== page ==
Note: In 2011, AOTA identified bullying as an emerging niche in occupational therapy. It has since become more mainstream, so newer content appears elsewhere on this site. This page has been retained for historical information. Learn more about the 2011 Emerging Niche series here.

Bully Why emerging? Bullying has been a problem for children for years, but recently cyber-bullying has become a pervasive issue affecting one in five youths between ages 10 and 18 years and making bullying more prevalent in general.1 Technology is changing the way children bully and because children devote an average of 7.5 hours a day to their gadgets, it means bullies have an almost constant ability to reach their victims.2 Recent news of children and young adults committing suicide due to being victims of bullying has brought the topic national attention.3

Get Involved! For the past 10 years, Susan Bazyk, PhD, OTR/L, FAOTA, has run an after school program for low income urban youth in the Cleveland, Ohio, area where she fosters social emotional learning and the development of leisure interests. Addressing these social participation issues also means addressing bullying. Bazyk also edited a book on children's mental health that focuses on the development of positive mental health as well as prevention of mental health challenges.4 "What's critical is that if children have at least one good friend that is a buffer that helps prevent them from being bullied," she says. "OTs really need to be aware that anything we do related to social participation and friendship issues can help prevent bullying."

Practitioners who want to get involved need to know what is already happening in their schools—anti-bullying programs, laws against bullying in their state, and committees or initiatives studying bulling. "Number one is awareness and making it known that occupational therapy practitioners are providers in addition to school counselors who have a background related to social participation and mental health," says Bazyk. Practitioners need to identify high risk children, such as children with disabilities or who are obese, and note behaviors that might suggest mental health challenges. Because many practitioners work with keyboarding and technology, they should promote safe utilization of the Internet to help prevent cyber bullying. Practitioners should also be aware of resources on the Internet that are free and accessible, such as and the Web site of Collaborative for Academic, Social, and Emotional Learning (CASEL).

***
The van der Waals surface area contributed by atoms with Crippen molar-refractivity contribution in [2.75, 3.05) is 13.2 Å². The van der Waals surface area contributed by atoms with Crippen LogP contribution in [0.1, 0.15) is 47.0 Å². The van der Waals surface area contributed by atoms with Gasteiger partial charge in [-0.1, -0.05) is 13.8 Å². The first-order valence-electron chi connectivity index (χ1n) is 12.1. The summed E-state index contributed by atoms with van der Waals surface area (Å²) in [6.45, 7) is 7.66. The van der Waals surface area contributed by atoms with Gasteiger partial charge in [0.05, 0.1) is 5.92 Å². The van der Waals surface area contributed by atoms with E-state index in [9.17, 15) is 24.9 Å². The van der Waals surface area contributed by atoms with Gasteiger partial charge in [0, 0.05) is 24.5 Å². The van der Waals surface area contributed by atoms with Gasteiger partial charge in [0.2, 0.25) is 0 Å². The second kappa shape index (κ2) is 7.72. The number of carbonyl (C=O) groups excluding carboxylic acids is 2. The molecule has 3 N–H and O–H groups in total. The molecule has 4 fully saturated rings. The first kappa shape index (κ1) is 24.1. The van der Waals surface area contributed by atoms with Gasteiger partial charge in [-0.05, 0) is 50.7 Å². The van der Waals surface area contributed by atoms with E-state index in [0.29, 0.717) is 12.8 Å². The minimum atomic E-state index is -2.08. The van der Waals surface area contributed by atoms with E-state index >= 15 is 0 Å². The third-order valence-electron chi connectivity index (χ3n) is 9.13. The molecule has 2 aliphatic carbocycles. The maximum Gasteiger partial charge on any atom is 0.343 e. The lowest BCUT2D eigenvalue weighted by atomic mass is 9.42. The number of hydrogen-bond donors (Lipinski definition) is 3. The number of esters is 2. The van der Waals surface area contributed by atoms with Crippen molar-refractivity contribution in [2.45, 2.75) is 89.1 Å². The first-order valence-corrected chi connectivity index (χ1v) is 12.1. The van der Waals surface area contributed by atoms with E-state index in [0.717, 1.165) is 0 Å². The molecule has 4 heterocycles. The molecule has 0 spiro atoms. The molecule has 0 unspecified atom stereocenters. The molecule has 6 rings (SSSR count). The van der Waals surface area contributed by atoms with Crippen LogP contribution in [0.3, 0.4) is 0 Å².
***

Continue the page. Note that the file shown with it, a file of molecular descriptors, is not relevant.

"There's a heightened awareness of bullying and the fact that we're not just talking about the bully and the victim—it affects the whole school population," says Bazyk. "It's not a black and white issue anymore. Some kids that are bullied can also be the person who is bullying others."



  1. Cyberbullying Research Center. (2010). Summary of our cyberbullying research from 2004–2010. Retrieved April 28, 2011, from
  2. Kaiser Family Foundation. (2010). Generation M2: Media in the lives of 8- to 18-year-olds. Retrieved April 28, 2011, from
  3. Chen, S. (2010, October 4). After student's death, a weeklong look into bullying. Retrieved April 28, 2011, from
  4. Bazyk, S. (Ed.). (2010). Mental health promotion, prevention and intervention for children and youth: A guiding framework for occupational therapy. Bethesda, MD: AOTA Press.